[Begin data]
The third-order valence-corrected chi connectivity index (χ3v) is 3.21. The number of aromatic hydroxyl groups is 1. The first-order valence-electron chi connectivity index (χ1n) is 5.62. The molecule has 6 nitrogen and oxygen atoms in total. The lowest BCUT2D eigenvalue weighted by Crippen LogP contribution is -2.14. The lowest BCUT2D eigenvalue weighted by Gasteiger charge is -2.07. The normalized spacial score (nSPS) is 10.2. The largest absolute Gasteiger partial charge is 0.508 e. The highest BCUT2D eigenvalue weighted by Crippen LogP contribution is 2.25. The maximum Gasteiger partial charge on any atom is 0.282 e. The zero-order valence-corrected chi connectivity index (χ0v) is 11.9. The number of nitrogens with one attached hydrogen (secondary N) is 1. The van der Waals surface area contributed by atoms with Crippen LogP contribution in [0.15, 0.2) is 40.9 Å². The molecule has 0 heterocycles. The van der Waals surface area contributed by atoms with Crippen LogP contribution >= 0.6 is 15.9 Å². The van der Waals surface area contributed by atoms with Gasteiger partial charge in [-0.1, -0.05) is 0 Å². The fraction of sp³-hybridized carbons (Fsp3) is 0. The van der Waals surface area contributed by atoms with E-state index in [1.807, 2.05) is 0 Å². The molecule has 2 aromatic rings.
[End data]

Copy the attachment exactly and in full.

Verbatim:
The third-order valence-corrected chi connectivity index (χ3v) is 3.21. The number of aromatic hydroxyl groups is 1. The first-order valence-electron chi connectivity index (χ1n) is 5.62. The molecule has 6 nitrogen and oxygen atoms in total. The lowest BCUT2D eigenvalue weighted by Crippen LogP contribution is -2.14. The lowest BCUT2D eigenvalue weighted by Gasteiger charge is -2.07. The normalized spacial score (nSPS) is 10.2. The largest absolute Gasteiger partial charge is 0.508 e. The highest BCUT2D eigenvalue weighted by Crippen LogP contribution is 2.25. The maximum Gasteiger partial charge on any atom is 0.282 e. The zero-order valence-corrected chi connectivity index (χ0v) is 11.9. The number of nitrogens with one attached hydrogen (secondary N) is 1. The van der Waals surface area contributed by atoms with Crippen LogP contribution in [0.15, 0.2) is 40.9 Å². The molecule has 0 heterocycles. The van der Waals surface area contributed by atoms with Crippen LogP contribution >= 0.6 is 15.9 Å². The van der Waals surface area contributed by atoms with Gasteiger partial charge in [-0.1, -0.05) is 0 Å². The fraction of sp³-hybridized carbons (Fsp3) is 0. The van der Waals surface area contributed by atoms with E-state index in [1.807, 2.05) is 0 Å². The molecule has 2 aromatic rings.